How to add a favicon to your website

A favicon is short for “favorite icon”. It is the small icon that represents your website. The most common place you see it is on browser tabs alongside the page title.

Often the favicon is just a scaled down version of a website’s logo. It should look good at very small sizes - as small as 16 by 16 pixels - this may lead you to create a different design for your favicon.

For example, take IBM. They use their distinctive stylised text logo in their website header, but they use a bee icon as their favicon.

IBM logo and favicon

What is required to add a favicon?

Over time, the requirements for favicons got out of hand. Favicons started to be used on home screens and on splash screens for progressive web apps. Different browsers and mobile platforms wanted different image resolutions and formats for different contexts. If you wanted to satisfy all of these scenarios, you would end up creating approxmiately 20 image files and have to reference these in metadata in different places. Some people wrote generators that would spit out the image files and related metadata based on an initial image you provided.

Thankfully, it has gotten saner and you can forgo a generator. You can now make a SVG favicon, so you can benefit from its scalable nature and cut out a large portion of the image files required. Andrey Sitnik researched this topic recently in his article - How to Favicon in 2021: Six files that fit most needs. His findings were that 6 files will cover most of the bases. Read through his article to get the full run-down, I will summarise the big points here and discuss some important design considerations when you create a favicon.

What files do I need to create?

It’s probably easiest to create your favicon as a SVG in your favourite vector graphics editor (Adobe Illustrator, Inkscape…etc). You can then export it as a PNG when it is finished.

The files you need to create are:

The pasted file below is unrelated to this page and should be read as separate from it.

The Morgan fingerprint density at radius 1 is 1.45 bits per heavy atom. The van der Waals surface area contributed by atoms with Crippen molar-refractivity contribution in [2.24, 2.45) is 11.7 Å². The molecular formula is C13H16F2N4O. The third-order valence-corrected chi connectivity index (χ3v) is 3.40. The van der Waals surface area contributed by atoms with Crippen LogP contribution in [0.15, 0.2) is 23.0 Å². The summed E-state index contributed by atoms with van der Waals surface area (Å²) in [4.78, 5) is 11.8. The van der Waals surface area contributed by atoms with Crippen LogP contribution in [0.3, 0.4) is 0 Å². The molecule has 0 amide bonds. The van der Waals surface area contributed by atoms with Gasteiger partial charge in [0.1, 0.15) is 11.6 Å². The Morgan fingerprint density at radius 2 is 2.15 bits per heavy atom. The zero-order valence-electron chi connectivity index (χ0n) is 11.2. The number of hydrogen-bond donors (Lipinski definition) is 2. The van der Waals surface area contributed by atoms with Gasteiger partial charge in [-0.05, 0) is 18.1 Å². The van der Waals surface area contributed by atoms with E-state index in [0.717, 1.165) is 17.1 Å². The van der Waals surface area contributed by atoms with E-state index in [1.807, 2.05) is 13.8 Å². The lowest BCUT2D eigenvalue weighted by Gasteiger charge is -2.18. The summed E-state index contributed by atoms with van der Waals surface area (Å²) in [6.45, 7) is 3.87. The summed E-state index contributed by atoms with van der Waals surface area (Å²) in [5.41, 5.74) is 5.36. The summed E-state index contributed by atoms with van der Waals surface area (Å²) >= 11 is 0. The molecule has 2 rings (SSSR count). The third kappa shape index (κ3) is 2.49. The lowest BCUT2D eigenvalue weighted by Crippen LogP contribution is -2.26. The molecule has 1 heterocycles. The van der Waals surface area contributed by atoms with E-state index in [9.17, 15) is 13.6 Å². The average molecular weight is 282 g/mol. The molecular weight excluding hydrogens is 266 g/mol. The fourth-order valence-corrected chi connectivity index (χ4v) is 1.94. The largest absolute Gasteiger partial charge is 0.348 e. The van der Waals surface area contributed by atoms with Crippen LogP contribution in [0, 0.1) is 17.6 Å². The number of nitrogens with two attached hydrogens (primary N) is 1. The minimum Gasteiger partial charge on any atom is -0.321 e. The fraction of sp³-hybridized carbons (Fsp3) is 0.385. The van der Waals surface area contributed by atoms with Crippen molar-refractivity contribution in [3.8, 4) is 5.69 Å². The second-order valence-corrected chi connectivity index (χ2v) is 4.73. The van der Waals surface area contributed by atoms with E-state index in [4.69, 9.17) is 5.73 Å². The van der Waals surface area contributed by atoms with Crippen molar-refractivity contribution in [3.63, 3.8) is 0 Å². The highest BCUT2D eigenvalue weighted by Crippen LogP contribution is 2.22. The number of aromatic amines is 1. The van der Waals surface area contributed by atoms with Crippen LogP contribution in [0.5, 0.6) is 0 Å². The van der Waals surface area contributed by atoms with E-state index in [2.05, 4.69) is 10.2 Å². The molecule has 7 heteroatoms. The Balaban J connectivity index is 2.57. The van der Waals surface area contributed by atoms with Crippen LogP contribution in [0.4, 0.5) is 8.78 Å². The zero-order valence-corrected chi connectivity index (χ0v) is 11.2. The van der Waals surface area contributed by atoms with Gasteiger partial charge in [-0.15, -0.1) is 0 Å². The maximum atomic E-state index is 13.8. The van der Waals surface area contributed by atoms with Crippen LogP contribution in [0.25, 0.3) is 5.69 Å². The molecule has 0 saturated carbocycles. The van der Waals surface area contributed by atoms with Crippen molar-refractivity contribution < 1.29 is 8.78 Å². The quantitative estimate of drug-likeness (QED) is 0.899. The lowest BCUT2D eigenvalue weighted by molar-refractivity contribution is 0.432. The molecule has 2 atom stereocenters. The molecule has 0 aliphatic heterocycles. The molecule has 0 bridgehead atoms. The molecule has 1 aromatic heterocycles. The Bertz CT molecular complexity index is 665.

1. A SVG in a 1:1 aspect-ratio. We will discuss this more in the next section.
  2. A 32 by 32 pixel ICO. This is for legacy browsers. You can open the SVG in GIMP and export it to favicon.ico using the setting: 32 bpp, 8-bit alpha, no palette.
  3. A 180 by 180 pixel PNG. This is for Apple devices
  4. A 192 by 192 pixel PNG. This is for the home screen for Android devices.
  5. A 512 by 512 pixel PNG. This is for the splash screen for Android devices.
  6. A web app manifest file. This is typically used for creating Progressive Web Apps (PWAs), but it is used in other contexts such as the “add to home screen” context in browsers . The file is called manifest.json or manifest.webmanifest, and is typically placed in the root directory of your website.

What this set-up chooses to exclude is support for the following specifications:

Creating the SVG - don’t disregard dark mode

We want to create a square SVG, such that the aspect ratio is 1:1. You can omit the width and height attributes on the SVG, you can use viewBox to define the dimensions.

<svg xmlns="" viewBox="0 0 500 500">
<!-- stuff -->

We want to ensure our favicon looks good on near-white and near-black colours, and looks reasonable on any background.

Why? Can’t we just use a media query to use a different version of the favicon or change the colours when the theme is light or dark?

Yes, but you can’t rely on this 100%. The prefers-color-scheme CSS media feature can be used to detect if the user has requested a light or dark color theme in the browser and will cover most scenarios. Scenarios that I found that this does not cover are: